Has your city had the honor of being profanely recognized by these hip-hop kings?
A public school in Indianapolis is more than just open to students new to America—it was made for them.
Classroom initiatives in New York and Miami prepare students for a changing world—and they’re good for the environment, too.
Kids walk out of an Earn-A-Bike program in Indianapolis with life skills and a new set of wheels.
A city-wide count aims to draw attention to pollinators’ precarious place in urban habitats.
Large, artist-designed book-shares are popping up all over town.
The Indy Rezone plan gives breaks to buildings that provide bike, car-share, or bus access.
These old air-mail beacons are visible all over the land (if you know where to look).
What we've learned from our 9-month series on tomorrow's urban mobility.
Why the new Indianapolis terminal will be a model for others to come.
The city is on track to hit 150 homicides in 2014.
How highway interchanges become beautiful color-coded open-source maps.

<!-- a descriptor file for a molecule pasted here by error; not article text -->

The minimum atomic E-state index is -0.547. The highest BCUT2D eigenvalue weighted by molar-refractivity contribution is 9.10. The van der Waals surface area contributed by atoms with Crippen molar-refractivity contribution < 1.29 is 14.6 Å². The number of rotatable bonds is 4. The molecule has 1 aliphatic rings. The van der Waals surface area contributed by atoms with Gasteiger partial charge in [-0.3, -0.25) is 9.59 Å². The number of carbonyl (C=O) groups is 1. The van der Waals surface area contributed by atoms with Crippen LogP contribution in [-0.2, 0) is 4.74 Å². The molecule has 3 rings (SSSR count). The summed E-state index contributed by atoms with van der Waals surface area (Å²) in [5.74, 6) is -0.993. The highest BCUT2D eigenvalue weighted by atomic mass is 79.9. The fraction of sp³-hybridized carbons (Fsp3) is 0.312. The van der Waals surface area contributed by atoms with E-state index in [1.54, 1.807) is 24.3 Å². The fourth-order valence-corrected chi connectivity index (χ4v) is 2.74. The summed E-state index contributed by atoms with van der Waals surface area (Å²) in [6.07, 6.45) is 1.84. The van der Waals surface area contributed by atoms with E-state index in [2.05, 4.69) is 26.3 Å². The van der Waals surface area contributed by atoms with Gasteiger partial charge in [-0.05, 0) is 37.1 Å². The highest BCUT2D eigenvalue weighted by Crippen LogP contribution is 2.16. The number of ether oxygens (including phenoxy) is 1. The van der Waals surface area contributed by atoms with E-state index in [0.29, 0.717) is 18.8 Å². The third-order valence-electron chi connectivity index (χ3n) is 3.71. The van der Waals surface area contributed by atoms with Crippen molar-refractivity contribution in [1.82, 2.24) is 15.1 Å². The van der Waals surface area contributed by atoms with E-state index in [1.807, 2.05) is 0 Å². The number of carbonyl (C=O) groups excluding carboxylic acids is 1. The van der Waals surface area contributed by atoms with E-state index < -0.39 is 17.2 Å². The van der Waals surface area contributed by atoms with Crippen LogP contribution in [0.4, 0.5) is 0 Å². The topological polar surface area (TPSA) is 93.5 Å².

Despite concerns over an uptick, both felonious and accidental killings of police officers fell substantially in 2012.
California is on its way, and the Midwest, the Northeast Corridor, and Texas all have plans of their own.
The microbes in the guts of these gentle giants could make alternative fuel production so much easier.
How Indianapolis was transformed from a "racetrack in the middle of a cornfield" to a booming tourist attraction.
A great example of how green infrastructure can be incorporated from the start in new street design.
New data from the Trust for Public Land illuminates which neighborhoods offer excellent green space access ... and which really don't.
Our weekly roundup of the most intriguing articles about cities and urbanism we've come across in the past seven days.
Indianapolis couldn't afford to tear down the old city market. So a bunch of non-profits turned it into a work space and farmers' market.